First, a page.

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Captain Herman Schuenemann was not as jovial as usual as he lowered the evergreens into the hold of the grand but aging schooner Rouse Simmons in a small harbor in Michigan’s Upper Peninsula.
It was late November of 1912, and the legendary “tree captain” and his crew of 16 had just five days to run the length of Lake Michigan and still reach Chicago by Thanksgiving. There, a loyal crowd of families and merchants would be waiting for his arrival and the festive cargo he’d been hauling for 25 years. He had not yet disappointed them.
His nickname was “Santa” among the local children, but Schuenemann was no doubt thinking about money as well as holiday spirit. The tree captains of the Great Lakes made a living by sailing inexpensive old boats—boats others had deemed un-seaworthy—well into the stormy winter season on the lake. With a high demand for the trees, Herman could make three times as much as he’d invest in the harvesting, crew salaries and charter fees and even double his annual income between Christmas and New Year’s. And facing a lawsuit over an unpaid debt this year, he needed to squeeze every penny he could out of this voyage.
But the fate of his brother, August, couldn’t have been far from his mind when Herman made a fateful decision that day and yelled to his crew, “keep ‘em coming,” until the schooner was packed with its biggest—and heaviest—load ever: some 10,000 trees.
August Schuenemann had miscalculated the risks back in 1898, when he sailed a rickety $250 boat with a load of 3,500 trees and in a gale was thrown against the shore and killed. That was the only year Herman had stayed behind, and only because his twin girls had just been born.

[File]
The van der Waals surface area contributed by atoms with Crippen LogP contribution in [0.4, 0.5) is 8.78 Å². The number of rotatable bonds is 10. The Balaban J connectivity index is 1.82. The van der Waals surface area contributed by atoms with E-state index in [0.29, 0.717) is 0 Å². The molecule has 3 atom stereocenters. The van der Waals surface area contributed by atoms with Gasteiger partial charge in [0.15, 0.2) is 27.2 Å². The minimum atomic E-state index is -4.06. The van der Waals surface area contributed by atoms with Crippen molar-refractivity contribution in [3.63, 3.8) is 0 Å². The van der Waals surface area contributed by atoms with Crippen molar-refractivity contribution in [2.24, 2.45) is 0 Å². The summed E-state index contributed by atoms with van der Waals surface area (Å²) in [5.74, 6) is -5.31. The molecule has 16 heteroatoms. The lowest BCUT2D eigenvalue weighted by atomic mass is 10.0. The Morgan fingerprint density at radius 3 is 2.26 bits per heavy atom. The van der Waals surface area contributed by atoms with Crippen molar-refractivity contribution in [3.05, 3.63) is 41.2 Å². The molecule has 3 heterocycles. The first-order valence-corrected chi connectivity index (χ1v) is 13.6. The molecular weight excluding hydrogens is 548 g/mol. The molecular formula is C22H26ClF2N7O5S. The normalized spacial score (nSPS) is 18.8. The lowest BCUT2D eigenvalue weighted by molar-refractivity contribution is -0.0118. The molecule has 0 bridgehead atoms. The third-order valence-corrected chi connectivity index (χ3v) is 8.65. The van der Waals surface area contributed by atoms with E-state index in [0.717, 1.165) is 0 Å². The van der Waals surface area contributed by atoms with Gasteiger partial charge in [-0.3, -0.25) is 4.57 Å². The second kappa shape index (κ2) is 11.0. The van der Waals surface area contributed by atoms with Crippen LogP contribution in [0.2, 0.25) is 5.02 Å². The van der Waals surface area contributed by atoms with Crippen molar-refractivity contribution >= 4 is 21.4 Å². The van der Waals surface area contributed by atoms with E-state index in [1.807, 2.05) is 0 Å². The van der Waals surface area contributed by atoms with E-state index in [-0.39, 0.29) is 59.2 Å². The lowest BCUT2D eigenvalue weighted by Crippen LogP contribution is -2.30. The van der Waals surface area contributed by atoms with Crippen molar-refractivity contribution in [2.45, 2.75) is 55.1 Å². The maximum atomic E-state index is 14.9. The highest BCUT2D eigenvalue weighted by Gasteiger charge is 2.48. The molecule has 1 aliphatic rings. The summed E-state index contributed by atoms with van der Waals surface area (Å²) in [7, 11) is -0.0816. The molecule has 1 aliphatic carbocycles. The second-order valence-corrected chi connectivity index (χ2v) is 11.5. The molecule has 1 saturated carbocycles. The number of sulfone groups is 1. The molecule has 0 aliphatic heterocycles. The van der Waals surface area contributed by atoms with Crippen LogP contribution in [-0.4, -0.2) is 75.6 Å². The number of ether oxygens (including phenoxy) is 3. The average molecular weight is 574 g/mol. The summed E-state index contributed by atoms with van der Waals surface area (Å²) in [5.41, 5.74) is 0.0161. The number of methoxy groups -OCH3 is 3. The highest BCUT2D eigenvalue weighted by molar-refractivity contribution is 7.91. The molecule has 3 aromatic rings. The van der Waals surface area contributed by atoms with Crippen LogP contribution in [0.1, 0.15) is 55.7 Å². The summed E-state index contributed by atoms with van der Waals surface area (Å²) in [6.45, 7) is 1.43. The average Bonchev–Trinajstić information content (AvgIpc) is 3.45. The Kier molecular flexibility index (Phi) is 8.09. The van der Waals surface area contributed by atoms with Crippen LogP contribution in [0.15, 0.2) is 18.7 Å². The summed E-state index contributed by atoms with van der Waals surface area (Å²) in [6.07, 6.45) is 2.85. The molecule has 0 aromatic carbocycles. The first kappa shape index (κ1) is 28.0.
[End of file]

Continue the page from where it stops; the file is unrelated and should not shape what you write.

But Herman took yet another risk in 1912, when he opted not to re-caulk his aging vessel. He even sailed against the advice of a loyal crew member, who said he’d had a premonition of trouble. No one knows just what he was weighing when, as lore has it, he simply replied: “There are children in Chicago waiting for Christmas trees.”
The ship left port on a gray but calm day and wasn’t spotted until the next afternoon when the lake got suddenly rough. At about 3 p.m., the Rouse Simmons was spotted by a ferry boat about five miles from Two Rivers, Wisconsin, with its sails tattered, its hull coated in ice and its distress signals flying.
At the same time, on Chicago’s Clark Street Bridge, the atmosphere was festive as children clapped their mittens in excitement. Families pushed past peg-legged vendors and elegant carriage drivers in fur-trimmed hats to get to the edge of the water; each wanted the first glimpse of the ruddy-faced man who would arrive any minute bearing “gifts from the North.”